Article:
• About half of U.S. adults (47 percent) have at least one of the following major risk factors for heart disease or stroke: uncontrolled high blood pressure, uncontrolled high LDL cholesterol, or are current smokers.
  • The total costs of heart disease and stroke in 2010 were estimated to be $315.4 billion.

SOURCES: Centre for Health Protection: Heart diseases; Department of Health: Coronary heart diseases; U.S. Centers for Disease Control and Prevention: Deaths and Mortality; U.S. Centers for Disease Control and Prevention: Burden of mental illness; World Health Organization Western Pacific Region Report; World Health Organization, Cardiovascular Disease Fact Sheet

Obesity, diabetes, and lifestyles that contribute to them


  • Worldwide, the rate of obesity has nearly doubled since 1980, with just over 200 million adult men and just under 300 million adult women who are obese.
  • Obesity rates have been steadily rising in children, too: In 2010, 43 million preschool children were overweight or obese, a 60 percent increase since 1990.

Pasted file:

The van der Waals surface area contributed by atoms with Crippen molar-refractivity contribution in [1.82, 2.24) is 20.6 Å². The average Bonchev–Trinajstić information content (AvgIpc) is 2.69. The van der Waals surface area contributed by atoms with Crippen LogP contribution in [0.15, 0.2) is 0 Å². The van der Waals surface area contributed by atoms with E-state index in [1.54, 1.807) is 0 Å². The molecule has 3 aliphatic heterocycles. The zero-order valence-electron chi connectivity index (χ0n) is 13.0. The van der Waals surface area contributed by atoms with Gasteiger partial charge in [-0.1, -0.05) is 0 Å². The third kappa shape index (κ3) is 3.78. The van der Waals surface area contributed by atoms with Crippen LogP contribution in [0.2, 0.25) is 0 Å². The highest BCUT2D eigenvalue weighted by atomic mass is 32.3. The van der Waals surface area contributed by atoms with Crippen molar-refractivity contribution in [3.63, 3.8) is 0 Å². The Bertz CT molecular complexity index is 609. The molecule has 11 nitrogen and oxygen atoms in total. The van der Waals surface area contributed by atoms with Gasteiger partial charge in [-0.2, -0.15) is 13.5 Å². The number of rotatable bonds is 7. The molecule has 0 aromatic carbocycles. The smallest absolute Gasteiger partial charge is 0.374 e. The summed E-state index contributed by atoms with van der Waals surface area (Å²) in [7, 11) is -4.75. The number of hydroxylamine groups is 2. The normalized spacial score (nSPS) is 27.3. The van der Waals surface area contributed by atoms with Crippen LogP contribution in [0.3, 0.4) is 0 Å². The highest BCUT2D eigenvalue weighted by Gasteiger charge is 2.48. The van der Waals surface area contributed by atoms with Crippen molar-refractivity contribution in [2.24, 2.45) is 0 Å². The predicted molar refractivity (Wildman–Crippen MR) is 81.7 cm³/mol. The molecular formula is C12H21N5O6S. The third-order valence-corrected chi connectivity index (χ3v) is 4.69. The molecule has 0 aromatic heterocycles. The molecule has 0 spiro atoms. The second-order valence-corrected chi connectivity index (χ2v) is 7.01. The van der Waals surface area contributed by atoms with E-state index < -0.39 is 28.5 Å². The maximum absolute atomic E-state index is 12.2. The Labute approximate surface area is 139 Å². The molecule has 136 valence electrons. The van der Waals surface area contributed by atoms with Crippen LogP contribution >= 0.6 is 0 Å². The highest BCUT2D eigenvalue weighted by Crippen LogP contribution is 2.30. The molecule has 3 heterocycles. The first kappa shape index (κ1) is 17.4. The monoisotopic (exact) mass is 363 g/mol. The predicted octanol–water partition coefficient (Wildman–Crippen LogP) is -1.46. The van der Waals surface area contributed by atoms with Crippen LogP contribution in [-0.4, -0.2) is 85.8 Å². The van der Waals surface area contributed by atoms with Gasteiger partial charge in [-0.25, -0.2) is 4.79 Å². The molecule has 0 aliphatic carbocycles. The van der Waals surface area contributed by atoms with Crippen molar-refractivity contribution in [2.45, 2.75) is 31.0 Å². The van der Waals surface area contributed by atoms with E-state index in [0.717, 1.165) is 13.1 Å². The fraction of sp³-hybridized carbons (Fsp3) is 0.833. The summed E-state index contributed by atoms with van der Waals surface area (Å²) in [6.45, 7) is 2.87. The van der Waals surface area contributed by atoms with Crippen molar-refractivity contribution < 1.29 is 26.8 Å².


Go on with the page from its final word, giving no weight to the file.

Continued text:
• In 2014, an estimated 9% of adults around the world had diabetes, and in 2012, an estimated 1.5 million deaths were linked to the disease; more than 80 percent of these deaths occur in low- or middle-income countries.
  • By 2030, the World Health Organization estimates that diabetes will be the seventh-leading cause of death around the world.


  • Medical costs linked to obesity were estimated to be $147 billion in 2008.
  • The total estimated cost of diagnosed diabetes in 2012 was $245 billion, including $176 billion in direct medical costs and $69 billion in decreased productivity.